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April 5, 2007
Little Rock to Big Time: Darren McFadden
FAYETTEVILLE, Ark. – Mini Muhammad never noticed anything unusual about the 10th of her 12 children.
As she recalls, her son – Darren McFadden – was just a typical little boy.
"As far as little boys go, there was nothing special," she said. "He was always into stuff. He was always climbing trees and getting on top of the house. One time he fell out of a tree and broke his elbow."
That typical little boy grew into an atypical young man.
Oh, McFadden still is getting into stuff. But now it's defensive secondaries and end zones.
He's still climbing, although now he's climbing the University of Arkansas career rushing chart.
And he's still breaking things … school records, long touchdown runs, defenses' spirits and even into the Heisman Trophy voting.
Once just like a million other kids who grew up in inner-city Little Rock, Darren McFadden has emerged as a one-in-a-million football talent. He has scored 25 touchdowns and rushed for 2,760 yards in two seasons as the Arkansas Razorbacks tailback. Last season he set a school record with 1,647 yards, and needs just 811 this year to break Ben Cowins' career rushing record.
But McFadden has bigger goals within reach. He finished second in last year's Heisman Trophy voting despite suffering a career-threatening injury just a month before the first game. McFadden will enter the 2007 season as the leading candidate to win college football's most prestigious award.
"I always believed two or three of my children would attain greatness," Muhammad said. "I just didn't know which one it would be."
Even greater, McFadden has accomplished so much despite coming from an underprivileged background in an at-risk environment. On top of that, he has maintained an uncommonly modest persona.
"He is really very special because of his personality, work ethic, attitude and unselfishness," Arkansas coach Houston Nutt said. "That recipe makes him special. A lot of guys that get that much attention might go in a different direction, but he has stayed very humble.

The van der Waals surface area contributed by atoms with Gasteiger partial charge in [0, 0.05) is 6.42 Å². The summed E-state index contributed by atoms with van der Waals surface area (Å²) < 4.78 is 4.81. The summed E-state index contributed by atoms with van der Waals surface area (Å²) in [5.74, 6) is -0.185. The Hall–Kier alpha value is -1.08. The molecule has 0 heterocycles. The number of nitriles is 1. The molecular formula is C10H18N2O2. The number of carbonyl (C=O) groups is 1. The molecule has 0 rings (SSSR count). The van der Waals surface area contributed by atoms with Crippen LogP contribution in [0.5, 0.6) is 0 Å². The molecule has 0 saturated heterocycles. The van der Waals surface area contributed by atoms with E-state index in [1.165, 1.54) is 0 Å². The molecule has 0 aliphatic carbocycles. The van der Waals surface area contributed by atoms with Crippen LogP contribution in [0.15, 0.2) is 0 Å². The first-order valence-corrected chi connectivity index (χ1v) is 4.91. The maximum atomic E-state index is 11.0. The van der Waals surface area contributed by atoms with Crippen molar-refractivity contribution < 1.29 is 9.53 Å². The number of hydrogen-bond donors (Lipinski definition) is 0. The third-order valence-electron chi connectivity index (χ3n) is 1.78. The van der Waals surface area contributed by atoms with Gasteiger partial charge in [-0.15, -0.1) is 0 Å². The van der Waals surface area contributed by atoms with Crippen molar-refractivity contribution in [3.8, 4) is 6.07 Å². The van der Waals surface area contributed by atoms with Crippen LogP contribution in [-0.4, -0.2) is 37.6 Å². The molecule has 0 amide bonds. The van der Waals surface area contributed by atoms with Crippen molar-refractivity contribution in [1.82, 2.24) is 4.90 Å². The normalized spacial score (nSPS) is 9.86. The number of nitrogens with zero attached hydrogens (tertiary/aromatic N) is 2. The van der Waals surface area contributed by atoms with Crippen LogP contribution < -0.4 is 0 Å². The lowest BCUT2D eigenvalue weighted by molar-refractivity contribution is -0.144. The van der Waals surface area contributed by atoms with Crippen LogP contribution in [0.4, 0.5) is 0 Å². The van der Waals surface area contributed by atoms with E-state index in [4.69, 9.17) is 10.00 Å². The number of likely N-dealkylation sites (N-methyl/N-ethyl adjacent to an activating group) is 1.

"He doesn't miss class. He goes to school. He does it right. He's always been that way. We asked him not to change and he sure hasn't."
The old neighborhood
"In the early '90s there was a lot of gang violence," he said. "When I was little and growing up I thought it was the cool thing to do. I used to think that until I was about to start the fifth grade. Then people I knew got killed.
"By the time I started blossoming in football in high school that (gang) stuff had settled down. It wasn't as bad as in the earlier years. A lot of people had gone to jail."
Even when gangs and violence weren't as great a threat, growing up was still difficult.
Twice divorced, Muhammad was in and out of work and needed welfare and government housing to keep her family together. Sometimes, her children went to bed in their four bedroom home wishing they had more to eat.
"I got by mostly by food stamps and the Housing Authority," she said. "I have two ex-husbands, so I got child support. We made it like that. I was in and out of school and I'd work on jobs until I'd come up pregnant. But people in Little Rock that know me will say, 'Mini always kept her children clean and her house clean.' "
But clean clothes aren't necessarily fashionable. McFadden remembers the disappointment of going to school and realizing for the first time that he didn't have things some other children did.
"Most of the kids I grew up with were the same way," McFadden said. "But when you go to school you see some kids have nice stuff that you don't have on. It feels kind of awkward to you. You thought about it, but you didn't let it show."